Isadora Duncan is known as an American modern dance pioneer. She moved from Oakland, California to Chicago before dancing in New York. However, Duncan spent a significant portion of her later life in Europe. Isadora Duncan’s dance experiments paved the way for Ruth St Denis and Agnes de Mille; and her career inspired Five Brahms Waltzes in the Manner of Isadora Duncan by Frederick Ashton and served as the starting point for UNDA by Joy Alpuerto Ritter (featured in Viviana Durante Company’s Isadora Now). Duncan’s autobiography discusses her interest in classical music, poetry and art, as well as events from her personal life.
Katherine Dunham: Dance and the African Diaspora by Joanna Dee Das
Katherine Dunham was an influential African American dancer, whose company toured the world. She also set up her own dance schools and conducted anthropological research about dance. In Katherine Dunham: Dance and the African Diaspora, Joanna Dee Das points out how Dunham’s dance was intertwined with activism, addressing racism and sexism. She claims Dunham viewed and use dance as a ‘tool of liberation, as a way for people of African descent to reclaim their history and forge a new future.’
Martha Graham: Blood Memory: An Autobiography by Martha Graham
Martha Graham is widely considered the founder of the modern dance movement. Graham set up studio in New York City and created a completely new type of dance. In contrast to ballet, Graham’s modern dance style includes floorwork and contractions of the torso. However, Graham still referred to her choreography as ballets – with many works inspired by history and mythology. She worked with my great artists of her time and choreographed just over 180 works during her career.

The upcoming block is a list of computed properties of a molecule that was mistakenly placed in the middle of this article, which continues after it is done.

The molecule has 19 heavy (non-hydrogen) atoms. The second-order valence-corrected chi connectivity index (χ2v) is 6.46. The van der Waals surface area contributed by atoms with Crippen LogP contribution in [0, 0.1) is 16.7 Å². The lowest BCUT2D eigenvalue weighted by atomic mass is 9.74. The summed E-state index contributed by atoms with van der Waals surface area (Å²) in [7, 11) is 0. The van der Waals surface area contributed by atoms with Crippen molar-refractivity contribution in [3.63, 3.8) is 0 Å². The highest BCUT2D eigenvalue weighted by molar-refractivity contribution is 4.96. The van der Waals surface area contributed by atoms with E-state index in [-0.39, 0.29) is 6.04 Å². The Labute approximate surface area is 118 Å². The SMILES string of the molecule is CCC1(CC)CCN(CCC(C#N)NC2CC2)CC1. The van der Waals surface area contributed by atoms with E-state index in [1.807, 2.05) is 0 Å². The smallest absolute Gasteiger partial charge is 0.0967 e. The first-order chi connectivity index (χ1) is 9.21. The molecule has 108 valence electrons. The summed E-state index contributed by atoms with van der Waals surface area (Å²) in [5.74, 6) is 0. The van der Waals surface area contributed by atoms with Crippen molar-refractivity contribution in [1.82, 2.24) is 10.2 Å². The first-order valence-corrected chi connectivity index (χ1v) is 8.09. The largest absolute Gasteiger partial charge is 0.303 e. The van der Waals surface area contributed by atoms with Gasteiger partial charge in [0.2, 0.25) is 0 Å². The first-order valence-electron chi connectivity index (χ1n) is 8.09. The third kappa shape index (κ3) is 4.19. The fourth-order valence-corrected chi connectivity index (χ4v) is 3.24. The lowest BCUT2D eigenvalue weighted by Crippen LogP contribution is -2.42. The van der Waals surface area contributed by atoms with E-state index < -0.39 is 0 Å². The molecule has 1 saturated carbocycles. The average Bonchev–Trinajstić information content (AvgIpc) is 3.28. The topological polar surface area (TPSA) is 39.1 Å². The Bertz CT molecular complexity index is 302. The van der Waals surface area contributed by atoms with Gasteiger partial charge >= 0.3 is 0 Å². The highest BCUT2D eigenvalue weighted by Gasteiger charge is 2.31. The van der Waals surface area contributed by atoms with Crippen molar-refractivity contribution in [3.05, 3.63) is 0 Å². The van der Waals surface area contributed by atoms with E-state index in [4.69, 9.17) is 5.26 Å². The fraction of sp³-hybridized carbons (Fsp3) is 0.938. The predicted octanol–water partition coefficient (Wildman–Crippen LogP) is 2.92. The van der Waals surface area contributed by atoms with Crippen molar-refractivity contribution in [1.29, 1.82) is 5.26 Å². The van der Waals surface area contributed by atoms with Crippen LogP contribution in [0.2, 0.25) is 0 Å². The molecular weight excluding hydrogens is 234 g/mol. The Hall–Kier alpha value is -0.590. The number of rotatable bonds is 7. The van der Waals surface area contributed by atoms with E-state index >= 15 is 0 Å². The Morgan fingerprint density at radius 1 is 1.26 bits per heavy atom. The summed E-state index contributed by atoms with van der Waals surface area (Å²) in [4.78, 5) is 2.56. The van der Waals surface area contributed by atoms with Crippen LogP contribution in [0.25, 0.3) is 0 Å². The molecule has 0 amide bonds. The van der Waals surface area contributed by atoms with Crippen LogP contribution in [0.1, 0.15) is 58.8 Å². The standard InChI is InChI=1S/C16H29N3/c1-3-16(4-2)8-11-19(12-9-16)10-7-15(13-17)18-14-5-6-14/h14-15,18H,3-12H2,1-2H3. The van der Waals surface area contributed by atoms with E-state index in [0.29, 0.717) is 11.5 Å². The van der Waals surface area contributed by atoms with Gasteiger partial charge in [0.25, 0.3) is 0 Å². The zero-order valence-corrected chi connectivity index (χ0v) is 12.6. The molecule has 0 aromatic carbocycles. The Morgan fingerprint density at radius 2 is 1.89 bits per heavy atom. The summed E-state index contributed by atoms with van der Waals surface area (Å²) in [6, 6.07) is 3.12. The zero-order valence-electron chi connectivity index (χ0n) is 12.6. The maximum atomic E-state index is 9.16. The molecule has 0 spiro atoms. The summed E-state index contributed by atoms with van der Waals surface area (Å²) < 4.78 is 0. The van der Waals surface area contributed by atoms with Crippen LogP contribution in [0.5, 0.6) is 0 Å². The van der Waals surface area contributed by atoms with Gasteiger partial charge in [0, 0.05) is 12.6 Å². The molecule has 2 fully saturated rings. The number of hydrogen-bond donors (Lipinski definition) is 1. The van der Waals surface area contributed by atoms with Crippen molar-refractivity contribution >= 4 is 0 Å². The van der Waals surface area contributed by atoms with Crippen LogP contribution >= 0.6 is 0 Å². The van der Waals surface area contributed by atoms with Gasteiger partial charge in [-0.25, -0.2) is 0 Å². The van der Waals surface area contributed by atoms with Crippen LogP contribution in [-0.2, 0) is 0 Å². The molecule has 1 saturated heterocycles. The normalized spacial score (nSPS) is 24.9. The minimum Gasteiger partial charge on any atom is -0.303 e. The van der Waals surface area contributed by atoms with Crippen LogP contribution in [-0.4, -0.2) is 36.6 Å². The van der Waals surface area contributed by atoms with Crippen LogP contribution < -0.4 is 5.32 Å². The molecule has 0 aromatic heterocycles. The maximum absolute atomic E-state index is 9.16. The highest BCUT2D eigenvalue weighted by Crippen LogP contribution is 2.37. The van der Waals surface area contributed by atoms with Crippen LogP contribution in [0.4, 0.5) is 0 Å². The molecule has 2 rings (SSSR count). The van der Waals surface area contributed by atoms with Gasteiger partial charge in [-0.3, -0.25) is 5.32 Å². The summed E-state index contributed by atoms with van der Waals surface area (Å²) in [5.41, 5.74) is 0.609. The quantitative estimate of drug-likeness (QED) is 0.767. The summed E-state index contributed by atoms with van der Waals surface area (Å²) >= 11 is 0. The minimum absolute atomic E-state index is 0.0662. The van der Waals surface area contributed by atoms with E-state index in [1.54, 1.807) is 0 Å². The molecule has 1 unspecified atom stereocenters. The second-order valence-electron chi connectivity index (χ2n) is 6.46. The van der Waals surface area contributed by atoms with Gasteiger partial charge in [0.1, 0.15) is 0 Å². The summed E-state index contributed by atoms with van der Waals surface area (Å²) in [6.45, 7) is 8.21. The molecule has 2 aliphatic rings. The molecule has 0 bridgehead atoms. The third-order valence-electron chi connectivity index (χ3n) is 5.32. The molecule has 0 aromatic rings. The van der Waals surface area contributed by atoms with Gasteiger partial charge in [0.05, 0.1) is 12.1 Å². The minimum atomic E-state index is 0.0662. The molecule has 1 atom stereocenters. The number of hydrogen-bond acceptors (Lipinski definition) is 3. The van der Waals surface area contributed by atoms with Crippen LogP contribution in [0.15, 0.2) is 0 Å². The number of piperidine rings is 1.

Graham was crowned ‘dancer of the century’ by TIME Magazine and she even featured in a Google Doodle in May 2011 to celebrate her 117th birthday.
The Maddie Diaries: My Story by Maddie Ziegler
Maddie Ziegler’s initial claim to fame was her role in the reality TV show, Dance Moms. But she has certainly grown as a person and dancer since her premiere in 2011 at the age of 8. Since then, she has starred in Sia’s Chandelier music video, served as judge of So You Think You Can Dance: The Next Generation and modeled for Capezio and Ralph Lauren alike. The young dancer’s memoir reveals the hard work she put into her career and answers some of her fans’ most curious questions.
The Maddie Diaries was a New York Times Best Seller.
Dance History Books
Dance has a long history in different cultures around the world, so it makes sense that historical dance volumes trace the evolution of certain dance styles. These dance history books provide context for many different kinds of dance, including ballet, which began as a European court dance without high kicks, soaring leaps and dizzying pirouettes.
Dance History: An Introduction by Janet Adshead-Lansdale